I probably have about 5-10 disruptive students in each of my basic classes, which average 29 students.
And most people in the general public can't comprehend WHY teachers are not in favor of merit pay based on student performance
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Old 10-30-2010, 12:03 PM
 
2,911 posts, read 2,880,131 times
Reputation: 3498
Quote:
Originally Posted by golfgal View Post
And most people in the general public can't comprehend WHY teachers are not in favor of merit pay based on student performance
One of the most frustrating aspects of my situation is that most of my students really could do the work if they had the intention, did the work, and tried to learn it. They would still need the extended time and opportunity for retakes, but most of them aren't "dumb". They just haven't had the prior knowledge and skills nor the academic habits that they need to be successful in advanced math, sciences, foreign languages, etc., BEFORE being put in these courses.

Then there are others who are just not up to the mental level and who, in my opinion, would benefit more from classes that will help them excel at the kinds of jobs they are more likely to seek. These are usually very good kids who don't blame the teacher when they fail.

The last group are the thugs, but forturnately, most of them do end up getting expelled fairly quickly. Even many of these are sweet kids who make the wrong choices when growing up in a gang-oriented culture. For the most part, they don't really involve the teachers in their disputes, even when the trouble spills over into the school.

I might go for merit pay if it also included combat pay!
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Old 10-30-2010, 01:10 PM
 
3,259 posts, read 5,062,728 times
Reputation: 1470
Quote:
Originally Posted by lhpartridge View Post
One of the most frustrating aspects of my situation is that most of my students really could do the work if they had the intention, did the work, and tried to learn it. They would still need the extended time and opportunity for retakes, but most of them aren't "dumb". They just haven't had the prior knowledge and skills nor the academic habits that they need to be successful in advanced math, sciences, foreign languages, etc., BEFORE being put in these courses.

Then there are others who are just not up to the mental level and who, in my opinion, would benefit more from classes that will help them excel at the kinds of jobs they are more likely to seek. These are usually very good kids who don't blame the teacher when they fail.

The last group are the thugs, but forturnately, most of them do end up getting expelled fairly quickly. Even many of these are sweet kids who make the wrong choices when growing up in a gang-oriented culture. For the most part, they don't really involve the teachers in their disputes, even when the trouble spills over into the school.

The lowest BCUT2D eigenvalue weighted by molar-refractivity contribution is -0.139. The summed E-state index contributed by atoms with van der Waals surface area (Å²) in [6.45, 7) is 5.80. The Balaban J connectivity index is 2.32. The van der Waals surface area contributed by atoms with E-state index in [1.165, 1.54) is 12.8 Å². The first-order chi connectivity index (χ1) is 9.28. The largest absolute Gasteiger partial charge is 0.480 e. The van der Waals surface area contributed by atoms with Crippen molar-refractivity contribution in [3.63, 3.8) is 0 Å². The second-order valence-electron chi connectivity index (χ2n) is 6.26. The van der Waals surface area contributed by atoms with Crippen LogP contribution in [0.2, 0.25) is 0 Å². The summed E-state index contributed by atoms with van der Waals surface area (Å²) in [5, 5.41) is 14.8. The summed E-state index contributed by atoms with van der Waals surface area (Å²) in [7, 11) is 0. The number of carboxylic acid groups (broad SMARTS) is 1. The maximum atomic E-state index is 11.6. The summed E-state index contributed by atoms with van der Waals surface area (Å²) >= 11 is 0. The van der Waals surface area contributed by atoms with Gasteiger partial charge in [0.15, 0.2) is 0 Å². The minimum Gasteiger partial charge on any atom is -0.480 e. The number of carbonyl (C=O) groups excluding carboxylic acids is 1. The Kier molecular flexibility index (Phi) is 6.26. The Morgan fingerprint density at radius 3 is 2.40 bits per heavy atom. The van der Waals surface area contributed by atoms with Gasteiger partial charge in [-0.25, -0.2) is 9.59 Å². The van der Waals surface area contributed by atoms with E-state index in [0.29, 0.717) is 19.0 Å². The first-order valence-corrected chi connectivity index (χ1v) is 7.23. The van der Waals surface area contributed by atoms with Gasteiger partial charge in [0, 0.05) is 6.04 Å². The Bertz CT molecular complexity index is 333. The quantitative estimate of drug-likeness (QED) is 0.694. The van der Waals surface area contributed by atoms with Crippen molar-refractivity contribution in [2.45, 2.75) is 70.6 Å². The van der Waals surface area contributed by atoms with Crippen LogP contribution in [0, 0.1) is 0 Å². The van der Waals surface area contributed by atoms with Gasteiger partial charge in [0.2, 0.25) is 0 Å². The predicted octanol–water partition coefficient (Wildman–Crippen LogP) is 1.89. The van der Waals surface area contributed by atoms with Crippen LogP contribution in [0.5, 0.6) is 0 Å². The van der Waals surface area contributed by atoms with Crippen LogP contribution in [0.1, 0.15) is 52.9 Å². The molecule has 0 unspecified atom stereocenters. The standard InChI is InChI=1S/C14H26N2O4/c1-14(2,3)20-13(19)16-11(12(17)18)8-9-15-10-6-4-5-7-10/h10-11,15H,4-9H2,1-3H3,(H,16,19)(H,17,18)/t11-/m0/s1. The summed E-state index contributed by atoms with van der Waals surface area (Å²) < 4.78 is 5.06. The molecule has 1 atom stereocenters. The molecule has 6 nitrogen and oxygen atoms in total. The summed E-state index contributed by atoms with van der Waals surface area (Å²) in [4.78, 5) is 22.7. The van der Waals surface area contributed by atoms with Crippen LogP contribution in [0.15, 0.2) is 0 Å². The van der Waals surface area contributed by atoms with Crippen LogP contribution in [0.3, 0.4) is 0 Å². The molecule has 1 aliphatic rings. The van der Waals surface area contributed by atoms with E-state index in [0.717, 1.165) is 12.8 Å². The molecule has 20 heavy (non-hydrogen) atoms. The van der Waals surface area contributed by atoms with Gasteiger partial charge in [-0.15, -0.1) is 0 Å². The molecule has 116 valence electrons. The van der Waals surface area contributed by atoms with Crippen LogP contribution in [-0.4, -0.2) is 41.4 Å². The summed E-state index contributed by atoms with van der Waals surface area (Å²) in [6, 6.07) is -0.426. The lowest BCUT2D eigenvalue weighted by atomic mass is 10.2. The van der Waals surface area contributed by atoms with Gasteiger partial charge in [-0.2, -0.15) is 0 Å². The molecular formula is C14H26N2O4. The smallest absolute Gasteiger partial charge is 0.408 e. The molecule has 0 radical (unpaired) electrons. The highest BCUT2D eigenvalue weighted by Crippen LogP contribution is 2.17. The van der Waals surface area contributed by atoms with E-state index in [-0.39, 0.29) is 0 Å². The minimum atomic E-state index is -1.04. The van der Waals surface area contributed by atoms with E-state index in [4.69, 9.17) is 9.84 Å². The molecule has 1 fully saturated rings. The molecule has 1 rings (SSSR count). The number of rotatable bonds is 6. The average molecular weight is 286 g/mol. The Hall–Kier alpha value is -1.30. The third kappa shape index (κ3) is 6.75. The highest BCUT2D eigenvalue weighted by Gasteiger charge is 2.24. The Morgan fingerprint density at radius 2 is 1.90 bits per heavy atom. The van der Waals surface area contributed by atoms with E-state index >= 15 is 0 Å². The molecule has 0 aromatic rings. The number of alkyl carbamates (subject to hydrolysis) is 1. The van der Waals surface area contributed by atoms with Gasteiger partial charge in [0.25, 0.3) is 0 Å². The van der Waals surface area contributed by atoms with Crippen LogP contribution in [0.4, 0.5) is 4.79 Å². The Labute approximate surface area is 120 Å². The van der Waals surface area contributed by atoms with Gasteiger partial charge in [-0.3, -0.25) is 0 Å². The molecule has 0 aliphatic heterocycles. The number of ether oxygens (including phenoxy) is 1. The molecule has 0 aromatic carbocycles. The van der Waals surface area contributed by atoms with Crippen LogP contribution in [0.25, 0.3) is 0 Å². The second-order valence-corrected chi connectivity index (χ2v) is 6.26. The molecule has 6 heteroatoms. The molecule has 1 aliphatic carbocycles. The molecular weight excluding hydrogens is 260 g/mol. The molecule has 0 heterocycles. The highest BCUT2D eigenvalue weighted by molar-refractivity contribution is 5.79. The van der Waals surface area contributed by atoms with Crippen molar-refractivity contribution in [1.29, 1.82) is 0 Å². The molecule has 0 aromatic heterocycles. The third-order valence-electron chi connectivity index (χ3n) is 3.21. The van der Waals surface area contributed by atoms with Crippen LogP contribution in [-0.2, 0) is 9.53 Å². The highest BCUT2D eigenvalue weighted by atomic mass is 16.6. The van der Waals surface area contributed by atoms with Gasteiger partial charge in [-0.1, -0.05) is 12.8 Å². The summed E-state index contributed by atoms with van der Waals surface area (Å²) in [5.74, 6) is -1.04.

I might go for merit pay if it also included combat pay!
Yeah I agree, I am all about combat pay for any teacher who is willing to risk his or her life everyday at an inner city gang neighborhood.
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Old 10-30-2010, 03:49 PM
 
18,856 posts, read 30,196,784 times
Reputation: 25966
Check this link out...Teen Bullies Nun-Teacher
Caught On Tape: Teen Allegedly Bullies Teacher, Nun - News Story - KVIA El Paso

This is why teaching is just out of control. I did it for 20 years, and decided to get out. There is not enough money in the world to go to work and put up with this kind of abuse.
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Old 10-30-2010, 04:25 PM
 
Location: Middle America
35,754 posts, read 38,863,446 times
Reputation: 48430
All of them!

I work at a private school that exclusively enrolls students with behavioral issues. Most are autism spectrum disorders and are referrals from public districts who are not equipped to meet their needs. But we also have students whose behavioral concerns don't stem from ASDs. Overall, though, most of our students are at our school because their public schools did not have the appropriate resources to handle their extreme behavior.
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Old 11-01-2010, 01:37 AM
 
Location: VA
549 posts, read 1,681,723 times
Reputation: 334
Quote:
Originally Posted by antredd View Post
This school year has been very challenging for me. I have a group of students who are totally needy. I have not ever had a class where almost all of my students are dealing with something, and can't focus, can't sit still, and can't complete assignments given without me standing over them 24/7. I am dealing with kids who are emotionally disturbed, defiant, and totally rebellious.